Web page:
EGFR wild-type amplification and activation promote invasion and development of glioblastoma independent of angiogenesis

Krishna M. Talasila, Anke Soentgerath, Philipp Euskirchen, Gro V. Rosland, Jian Wang, Peter C. Huszthy, Lars Prestegarden, Kai Ove Skaftnesmo, Per Øystein Sakariassen, Eskil Eskilsson, Daniel Stieber, Olivier Keunen, Narve Brekka, Ingrid Moen, Janice M. Nigro, Olav K. Vintermyr, Morten Lund-Johansen, Simone Niclou, Sverre J. Mørk, Per Øyvind EngerRolf Bjerkvig, Hrvoje Miletic*

*Corresponding author for this work

Research output: Contribution to journalArticleResearchpeer-review

109 Citations (Scopus)


Angiogenesis is regarded as a hallmark of cancer progression and it has been postulated that solid tumor growth depends on angiogenesis. At present, however, it is clear that tumor cell invasion can occur without angiogenesis, a phenomenon that is particularly evident by the infiltrative growth of malignant brain tumors, such as glioblastomas (GBMs). In these tumors, amplification or overexpression of wild-type (wt) or truncated and constitutively activated epidermal growth factor receptor (EGFR) are regarded as important events in GBM development, where the complex downstream signaling events have been implicated in tumor cell invasion, angiogenesis and proliferation. Here, we show that amplification and in particular activation of wild-type EGFR represents an underlying mechanism for non-angiogenic, invasive tumor growth. Using a clinically relevant human GBM xenograft model, we show that tumor cells with EGFR gene amplification and activation diffusely infiltrate normal brain tissue independent of angiogenesis and that transient inhibition of EGFR activity by cetuximab inhibits the invasive tumor growth. Moreover, stable, longterm expression of a dominant-negative EGFR leads to a mesenchymal to epithelial-like transition and induction of angiogenic tumor growth. Analysis of human GBM biopsies confirmed that EGFR activation correlated with invasive/non-angiogenic tumor growth. In conclusion, our results indicate that activation of wild-type EGFR promotes invasion and glioblastoma development independent of angiogenesis, whereas loss of its activity results in angiogenic tumor growth.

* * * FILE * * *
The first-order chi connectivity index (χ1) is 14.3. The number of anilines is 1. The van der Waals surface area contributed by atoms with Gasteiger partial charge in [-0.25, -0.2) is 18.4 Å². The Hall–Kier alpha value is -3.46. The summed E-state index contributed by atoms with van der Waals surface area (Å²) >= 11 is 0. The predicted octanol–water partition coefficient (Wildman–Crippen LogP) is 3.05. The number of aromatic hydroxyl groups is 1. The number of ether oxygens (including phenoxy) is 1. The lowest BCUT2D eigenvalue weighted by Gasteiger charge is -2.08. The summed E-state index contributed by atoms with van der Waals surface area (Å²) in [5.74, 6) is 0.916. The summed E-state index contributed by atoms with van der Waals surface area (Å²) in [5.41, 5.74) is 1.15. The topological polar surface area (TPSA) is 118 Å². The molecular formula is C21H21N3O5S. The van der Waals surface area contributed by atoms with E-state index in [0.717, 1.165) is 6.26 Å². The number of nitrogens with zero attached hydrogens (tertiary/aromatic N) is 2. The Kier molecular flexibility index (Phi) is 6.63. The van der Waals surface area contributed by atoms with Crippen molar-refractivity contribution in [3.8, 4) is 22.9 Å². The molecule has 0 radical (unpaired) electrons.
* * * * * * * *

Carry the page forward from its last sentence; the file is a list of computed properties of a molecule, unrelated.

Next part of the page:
Original languageEnglish
Pages (from-to)683-698
Number of pages16
JournalActa Neuropathologica
Issue number5
Publication statusPublished - May 2013


  • EGFR amplification
  • Glioblastoma
  • Invasion


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